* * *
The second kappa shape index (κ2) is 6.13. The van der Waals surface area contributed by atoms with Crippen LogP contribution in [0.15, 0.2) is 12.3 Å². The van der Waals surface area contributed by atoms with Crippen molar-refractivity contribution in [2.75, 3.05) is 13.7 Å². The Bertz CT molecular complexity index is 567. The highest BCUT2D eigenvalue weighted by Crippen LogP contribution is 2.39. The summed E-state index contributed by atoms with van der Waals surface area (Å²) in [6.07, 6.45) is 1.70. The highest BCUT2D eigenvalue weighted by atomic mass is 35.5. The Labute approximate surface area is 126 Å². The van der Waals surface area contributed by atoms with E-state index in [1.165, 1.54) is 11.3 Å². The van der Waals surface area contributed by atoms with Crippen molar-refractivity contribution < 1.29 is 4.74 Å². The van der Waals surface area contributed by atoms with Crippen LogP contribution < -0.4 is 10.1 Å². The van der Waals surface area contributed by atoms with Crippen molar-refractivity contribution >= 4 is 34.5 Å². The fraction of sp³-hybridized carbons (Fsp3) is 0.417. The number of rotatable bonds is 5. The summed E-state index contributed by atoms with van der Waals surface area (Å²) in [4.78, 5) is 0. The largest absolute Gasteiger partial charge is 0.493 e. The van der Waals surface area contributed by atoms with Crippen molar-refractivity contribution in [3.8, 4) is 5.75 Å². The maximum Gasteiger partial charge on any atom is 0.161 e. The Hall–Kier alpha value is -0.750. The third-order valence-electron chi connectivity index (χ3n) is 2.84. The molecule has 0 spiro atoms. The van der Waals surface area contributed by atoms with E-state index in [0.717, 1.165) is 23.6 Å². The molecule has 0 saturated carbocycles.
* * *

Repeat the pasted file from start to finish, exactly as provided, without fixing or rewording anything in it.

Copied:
The second kappa shape index (κ2) is 6.13. The van der Waals surface area contributed by atoms with Crippen LogP contribution in [0.15, 0.2) is 12.3 Å². The van der Waals surface area contributed by atoms with Crippen molar-refractivity contribution in [2.75, 3.05) is 13.7 Å². The Bertz CT molecular complexity index is 567. The highest BCUT2D eigenvalue weighted by Crippen LogP contribution is 2.39. The summed E-state index contributed by atoms with van der Waals surface area (Å²) in [6.07, 6.45) is 1.70. The highest BCUT2D eigenvalue weighted by atomic mass is 35.5. The Labute approximate surface area is 126 Å². The van der Waals surface area contributed by atoms with E-state index in [1.165, 1.54) is 11.3 Å². The van der Waals surface area contributed by atoms with Crippen molar-refractivity contribution < 1.29 is 4.74 Å². The van der Waals surface area contributed by atoms with Crippen LogP contribution < -0.4 is 10.1 Å². The van der Waals surface area contributed by atoms with Crippen molar-refractivity contribution >= 4 is 34.5 Å². The fraction of sp³-hybridized carbons (Fsp3) is 0.417. The number of rotatable bonds is 5. The summed E-state index contributed by atoms with van der Waals surface area (Å²) in [4.78, 5) is 0. The largest absolute Gasteiger partial charge is 0.493 e. The van der Waals surface area contributed by atoms with Crippen molar-refractivity contribution in [3.8, 4) is 5.75 Å². The maximum Gasteiger partial charge on any atom is 0.161 e. The Hall–Kier alpha value is -0.750. The third-order valence-electron chi connectivity index (χ3n) is 2.84. The molecule has 0 spiro atoms. The van der Waals surface area contributed by atoms with E-state index in [0.717, 1.165) is 23.6 Å². The molecule has 0 saturated carbocycles.